Video | Agriculture | Confidence | Economy | Energy | Employment | Finance | Media | Property | RBNZ | Science | SOEs | Tax | Technology | Telecoms | Tourism | Transport | Search


New Organisms Bill: Rush Not Worth the Risk

22 February 2007
Rush Not Worth the Risk

Federated Bees is extremely concerned that important legislation is being rushed through without time for proper consultation from industry.

The legislation relates to the government introduced Bill, to urgently amend the Biosecurity Act and Hazardous Substance and New Organism Act, to resolve issues in managing the risk to New Zealand from incidentally imported new organisms.

The reason given for the urgency is issues arising from a Court of Appeal judgment in favour of the bee industry that according to the Crown creates an unworkable legal framework for management of risks at the New Zealand border.

A select committee has been set up with only one week for industry to prepare submissions to the Bill.

Federated Farmers is calling for a longer, more considered hearing.

“If amendments are made unchallenged we are creating greater risk of importing an incidental new pest or disease into New Zealand that industry will end up paying for one way or the other, said Federated Farmers Bee chair John Hartnell.

“Should a new bee-related pest or disease establish itself in New Zealand the cost to horticulture and agriculture will be substantial with long term detrimental affects.

“Federated Farmers is disappointed by the urgency with which changes are being enacted and would recommend a longer more considered hearing.

“Since its inception in 1993 there have been 13 considered amendments to the Biosecurity Act. Although it is understood biosecurity officials were aware of the legislative problems for a number of years at no time were amendments made to relevant sections – this has only been bought about due to the bee industry winning against the Crown. Now everything is frantic to ensure legislation is fixed.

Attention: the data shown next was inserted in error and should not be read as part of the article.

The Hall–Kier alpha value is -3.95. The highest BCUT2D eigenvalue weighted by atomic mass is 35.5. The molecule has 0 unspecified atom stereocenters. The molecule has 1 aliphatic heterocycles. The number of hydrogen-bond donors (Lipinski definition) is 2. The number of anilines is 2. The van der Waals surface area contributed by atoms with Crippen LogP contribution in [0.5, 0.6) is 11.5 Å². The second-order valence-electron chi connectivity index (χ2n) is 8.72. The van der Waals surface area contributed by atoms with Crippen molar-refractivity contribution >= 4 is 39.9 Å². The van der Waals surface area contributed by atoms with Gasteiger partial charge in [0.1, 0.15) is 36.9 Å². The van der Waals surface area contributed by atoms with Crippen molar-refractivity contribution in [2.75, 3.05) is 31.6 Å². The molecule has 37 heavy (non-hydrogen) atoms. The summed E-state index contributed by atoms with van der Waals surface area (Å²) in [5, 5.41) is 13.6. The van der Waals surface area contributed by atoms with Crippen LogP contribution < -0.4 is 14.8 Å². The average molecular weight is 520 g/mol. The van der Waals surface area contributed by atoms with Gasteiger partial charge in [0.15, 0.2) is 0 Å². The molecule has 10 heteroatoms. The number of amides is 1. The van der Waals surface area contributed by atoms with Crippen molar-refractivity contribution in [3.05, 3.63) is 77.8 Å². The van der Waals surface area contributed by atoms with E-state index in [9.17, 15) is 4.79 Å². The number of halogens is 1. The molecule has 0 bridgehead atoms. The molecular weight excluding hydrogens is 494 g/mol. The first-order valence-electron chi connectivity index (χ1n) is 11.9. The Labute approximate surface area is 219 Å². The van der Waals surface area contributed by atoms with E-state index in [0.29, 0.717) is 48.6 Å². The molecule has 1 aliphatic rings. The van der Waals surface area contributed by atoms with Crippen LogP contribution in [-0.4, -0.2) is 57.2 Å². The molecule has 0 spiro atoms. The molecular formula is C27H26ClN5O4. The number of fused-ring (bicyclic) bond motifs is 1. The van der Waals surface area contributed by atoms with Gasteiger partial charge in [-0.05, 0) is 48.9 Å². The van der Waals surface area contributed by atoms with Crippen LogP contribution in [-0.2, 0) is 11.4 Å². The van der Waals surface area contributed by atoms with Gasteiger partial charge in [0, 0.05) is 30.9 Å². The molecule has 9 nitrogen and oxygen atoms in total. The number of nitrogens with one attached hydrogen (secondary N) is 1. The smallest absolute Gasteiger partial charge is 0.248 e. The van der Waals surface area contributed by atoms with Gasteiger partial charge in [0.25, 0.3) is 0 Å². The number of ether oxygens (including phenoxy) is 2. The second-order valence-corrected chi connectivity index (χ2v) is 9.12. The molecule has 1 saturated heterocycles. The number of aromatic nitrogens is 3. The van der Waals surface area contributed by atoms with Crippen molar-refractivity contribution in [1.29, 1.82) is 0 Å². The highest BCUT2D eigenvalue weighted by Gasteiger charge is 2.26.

“The process for any significant amendments needs to be measured and should not be rushed – industry, especially the bee sector needs the opportunity to have its say.

“The government’s objective is to ensure Acts can be applied to importation of new organisms in the way intended. Federated Farmers can understand what the government is trying to achieve but is adamant there is no rush.

“Proper consultation must be given to industries directly affected by this bill. One week is not enough,”

“Federated Farmers will be seeking meetings with Minister and Chair of Primary Select Committee to outline concerns,” said Mr Hartnell.

Bee case relates to National Beekeepers’ Association challenging import health standard as unlawful in relation to risk of a new organism (P. alvei) being incidentally imported on honey or bee products from Australia.


© Scoop Media

Business Headlines | Sci-Tech Headlines


By May 2018: Wider, Earlier Microbead Ban

The sale and manufacture of wash-off products containing plastic microbeads will be banned in New Zealand earlier than previously expected, Associate Environment Minister Scott Simpson announced today. More>>


Snail-ier Mail: NZ Post To Ditch FastPost

New Zealand Post customers will see a change to how they can send priority mail from 1 January 2018. The FastPost service will no longer be available from this date. More>>


Property Institute: English Backs Of Debt To Income Plan

Property Institute of New Zealand Chief Executive Ashley Church is applauding today’s decision, by Prime Minister Bill English, to take Debt-to-income ratios off the table as a tool available to the Reserve Bank. More>>


Divesting: NZ Super Fund Shifts Passive Equities To Low-Carbon

The NZ$35 billion NZ Super Fund’s NZ$14 billion global passive equity portfolio, 40% of the overall Fund, is now low-carbon, the Guardians of New Zealand Superannuation announced today. More>>


Split Decision - Appeal Planned: EPA Allows Taranaki Bight Seabed Mine

The Decision-making Committee, appointed by the Board of the Environmental Protection Authority to decide a marine consent application by Trans-Tasman Resources Ltd, has granted consent, subject to conditions, for the company to mine iron sands off the South Taranaki Bight. More>>